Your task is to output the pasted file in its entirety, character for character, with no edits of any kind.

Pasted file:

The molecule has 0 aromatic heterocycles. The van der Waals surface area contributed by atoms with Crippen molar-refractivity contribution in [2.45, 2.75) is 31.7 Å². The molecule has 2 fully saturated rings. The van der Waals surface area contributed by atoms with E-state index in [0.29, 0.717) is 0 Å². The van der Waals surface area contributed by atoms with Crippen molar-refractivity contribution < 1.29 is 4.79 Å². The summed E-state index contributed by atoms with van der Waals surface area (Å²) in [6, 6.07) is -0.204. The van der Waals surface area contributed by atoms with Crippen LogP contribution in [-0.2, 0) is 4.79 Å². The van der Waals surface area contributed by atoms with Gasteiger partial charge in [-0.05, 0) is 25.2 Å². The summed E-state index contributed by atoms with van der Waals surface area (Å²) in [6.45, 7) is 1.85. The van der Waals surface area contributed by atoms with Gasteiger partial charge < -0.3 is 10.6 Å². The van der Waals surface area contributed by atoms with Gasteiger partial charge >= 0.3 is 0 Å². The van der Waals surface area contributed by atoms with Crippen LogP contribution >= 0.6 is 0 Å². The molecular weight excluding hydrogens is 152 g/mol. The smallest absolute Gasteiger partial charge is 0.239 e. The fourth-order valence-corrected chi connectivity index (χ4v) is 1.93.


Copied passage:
The molecule has 0 aromatic heterocycles. The van der Waals surface area contributed by atoms with Crippen molar-refractivity contribution in [2.45, 2.75) is 31.7 Å². The molecule has 2 fully saturated rings. The van der Waals surface area contributed by atoms with E-state index in [0.29, 0.717) is 0 Å². The van der Waals surface area contributed by atoms with Crippen molar-refractivity contribution < 1.29 is 4.79 Å². The summed E-state index contributed by atoms with van der Waals surface area (Å²) in [6, 6.07) is -0.204. The van der Waals surface area contributed by atoms with Crippen LogP contribution in [-0.2, 0) is 4.79 Å². The van der Waals surface area contributed by atoms with Gasteiger partial charge in [-0.05, 0) is 25.2 Å². The summed E-state index contributed by atoms with van der Waals surface area (Å²) in [6.45, 7) is 1.85. The van der Waals surface area contributed by atoms with Gasteiger partial charge < -0.3 is 10.6 Å². The van der Waals surface area contributed by atoms with Gasteiger partial charge >= 0.3 is 0 Å². The van der Waals surface area contributed by atoms with Crippen LogP contribution >= 0.6 is 0 Å². The molecular weight excluding hydrogens is 152 g/mol. The smallest absolute Gasteiger partial charge is 0.239 e. The fourth-order valence-corrected chi connectivity index (χ4v) is 1.93.